In October, the National Student Campaign Against Hunger and Homelessness released findings from a survey of about 4,000 college students from 12 states. Nearly 50 percent of respondents reported food insecurity — a lack of reliable access to sufficient quantities of affordable, nutritious food — during the previous 30 days, with 22 percent in the more severe “hungry” category.

The report’s assertion that 64 percent of food-insecure students experience housing insecurity supports Wade’s claim that the issue is a complex one that requires campus partners to build a web of support for those in need. Partnership and awareness, she said, are key to providing students with the comprehensive support they need to achieve and thrive.

One sign that awareness is growing: Cardinal Kitchen won $2,000 during this year’s Thank A Donor Day, after students voted for the group to receive the money from the Ball State University Foundation.

Donations sustain lean campus resource

Student government supports Cardinal Kitchen with an annual investment of about $5,000, depending on available resources, but the pantry also relies on donations from campus organizations and individuals.

“It’s wonderful to see students smile as we hand them their food,” said senior Anthony Bright-Newlin, who oversees the pantry’s monetary and food donations. “Knowing they might not have access to food without our services keeps us going, focused on education and awareness to be more effective.”

Photo shows an inventory chart at Cardinal Kitchen.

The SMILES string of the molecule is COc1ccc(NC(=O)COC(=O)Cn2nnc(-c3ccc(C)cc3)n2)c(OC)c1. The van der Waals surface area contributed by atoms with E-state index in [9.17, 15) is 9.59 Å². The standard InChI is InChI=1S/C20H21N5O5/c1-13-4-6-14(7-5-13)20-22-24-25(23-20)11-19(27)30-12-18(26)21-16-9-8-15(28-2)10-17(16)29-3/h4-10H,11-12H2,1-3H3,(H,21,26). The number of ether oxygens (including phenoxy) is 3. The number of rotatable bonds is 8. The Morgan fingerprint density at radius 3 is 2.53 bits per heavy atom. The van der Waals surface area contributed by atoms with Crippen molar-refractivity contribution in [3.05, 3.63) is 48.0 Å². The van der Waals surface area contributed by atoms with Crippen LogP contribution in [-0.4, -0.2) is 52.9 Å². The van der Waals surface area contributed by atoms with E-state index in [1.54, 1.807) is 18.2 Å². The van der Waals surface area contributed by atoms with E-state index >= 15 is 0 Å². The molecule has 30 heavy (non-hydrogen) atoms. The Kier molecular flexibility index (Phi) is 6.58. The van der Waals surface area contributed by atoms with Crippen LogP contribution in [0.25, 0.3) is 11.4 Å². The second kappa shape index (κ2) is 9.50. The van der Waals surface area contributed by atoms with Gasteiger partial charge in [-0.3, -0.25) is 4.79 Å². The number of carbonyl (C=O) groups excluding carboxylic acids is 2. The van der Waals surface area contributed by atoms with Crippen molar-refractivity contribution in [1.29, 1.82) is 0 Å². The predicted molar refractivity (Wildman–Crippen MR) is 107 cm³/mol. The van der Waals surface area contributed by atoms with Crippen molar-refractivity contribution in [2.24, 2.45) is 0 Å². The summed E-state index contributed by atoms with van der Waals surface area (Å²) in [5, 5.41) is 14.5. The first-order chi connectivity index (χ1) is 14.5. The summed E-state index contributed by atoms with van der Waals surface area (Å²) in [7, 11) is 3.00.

The food insecurity that Cardinal Kitchen addresses is hardly unique to Ball State. A survey released in October of 4,000 college students in 12 states found that nearly half had experienced food insecurity in the previous 30 days.

The actuarial science major from Hobart, Indiana, said the education involves encouraging groups that donate food to align their giving with the pantry’s greatest needs. In general, Bright-Newlin said, the pantry aims to gather canned goods with protein, such as beans and canned meat, and toiletries, including feminine hygiene products and shampoo.

As grateful as volunteers are for food donations, the most effective donation is money. The discount through Second Harvest, Wright said, means every dollar Cardinal Kitchen spends can buy seven meals’ worth of food.

‘Each number is a person’

Lyon said she is thankful for the encouragement of peers and Student Life professionals like Wright, who also oversees Student Voluntary Services and Alternative Breaks programs. With that support, she is certain the organization will continue to grow, but she is not driven by numbers.

“Many funding sources are focused on numbers, how many we serve and their level of need, but the numbers and circumstances don’t drive us, and I think that makes us unique,” said Lyon, who is a double major in English, with a concentration in literature, and Spanish, with a concentration in literature and culture. “Each number is a person with a story, and that story is compelling and worth our attention and investment.”